It would be a relatively small amount of electricity coming and going, at a relatively slow charge/ discharge rate. The impact on your battery would be small, and certainly many people would happily opt-in – not for no benefit, but for a cheaper tariff. (You’re effectively ‘buying low and selling high’)

            It may even be that it’s not ‘your’ battery, if you’re renting/ leasing the car + charging service together. So not your problem.

          • Sandra says:

            Yes but not enough & unlikely to replace what’s going quickly enough, so there will be gaps particularly when there is a sudden peak in demand & maybe a breakdown/shutdown for maintenance at the same time. Whilst I would not wish for a winter like 2010 it might be what’s needed to make some people realise that more resources are needed, especially if mainland Europe decide they need to keep the power they send here for themselves.

          • Paul Pogba says:

            Hinkley Point C will provide 3.2GW of energy (if it ever works), renewables (ex hydro) are highly volatile and subject to dunkelflaute.

            The next problem if we had the generation (or import capacity) would be distribution, our energy distribution network was for the most part laid out and built immediately after the war. We’ve been able to milk it as efficiency gains in lighting have offset additional demand from gadgets and televisions. If you take all our gas and liquid fuel demand and try and distribute it as electricity you’d need huge investment in primary and secondary transformers, and have to dig up every street to lay new cabling.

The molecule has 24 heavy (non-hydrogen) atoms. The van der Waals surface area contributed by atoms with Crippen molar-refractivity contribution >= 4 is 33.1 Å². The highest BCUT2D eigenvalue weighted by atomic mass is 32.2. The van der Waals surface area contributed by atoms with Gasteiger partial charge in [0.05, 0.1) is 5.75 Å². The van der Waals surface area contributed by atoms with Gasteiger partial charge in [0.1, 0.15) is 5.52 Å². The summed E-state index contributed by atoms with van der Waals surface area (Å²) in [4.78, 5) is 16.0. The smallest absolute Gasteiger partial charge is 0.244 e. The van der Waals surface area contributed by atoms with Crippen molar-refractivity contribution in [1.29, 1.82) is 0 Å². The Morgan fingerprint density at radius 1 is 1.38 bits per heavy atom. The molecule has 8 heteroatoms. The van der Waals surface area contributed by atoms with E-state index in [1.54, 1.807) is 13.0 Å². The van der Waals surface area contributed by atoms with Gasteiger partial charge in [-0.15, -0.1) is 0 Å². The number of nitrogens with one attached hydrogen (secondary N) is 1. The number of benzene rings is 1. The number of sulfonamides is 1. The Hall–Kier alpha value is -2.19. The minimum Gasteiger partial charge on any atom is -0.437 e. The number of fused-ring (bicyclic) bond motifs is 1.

We have no idea how we’re going to recycle the batteries and I’ve not seen any discussion on how we’ll pay for the additional road maintenance required if we all go EV – electric vehicles weigh around double ICE cars so will increase wear on our already decrepit roads.

            It’s so hairbrained I’m exasperated people believe it will work.

          • Bagoly says:

            I understood “EVs will act as batteries” not as meaning that they would cycle charge and discharge for the benefit of the grid, but that in use they will act as storage. E.g. those plugged in overnight, when there is little other demand, will soak up all the windpower.
            To minimise the digging up the streets that someone mentioned, make the grid smart by adapting power level to current and forecast weather during the night.
            Non trivial, but doable.

      • ken says:

        Why on earth would 20% be plugged in (and charging) at any time ?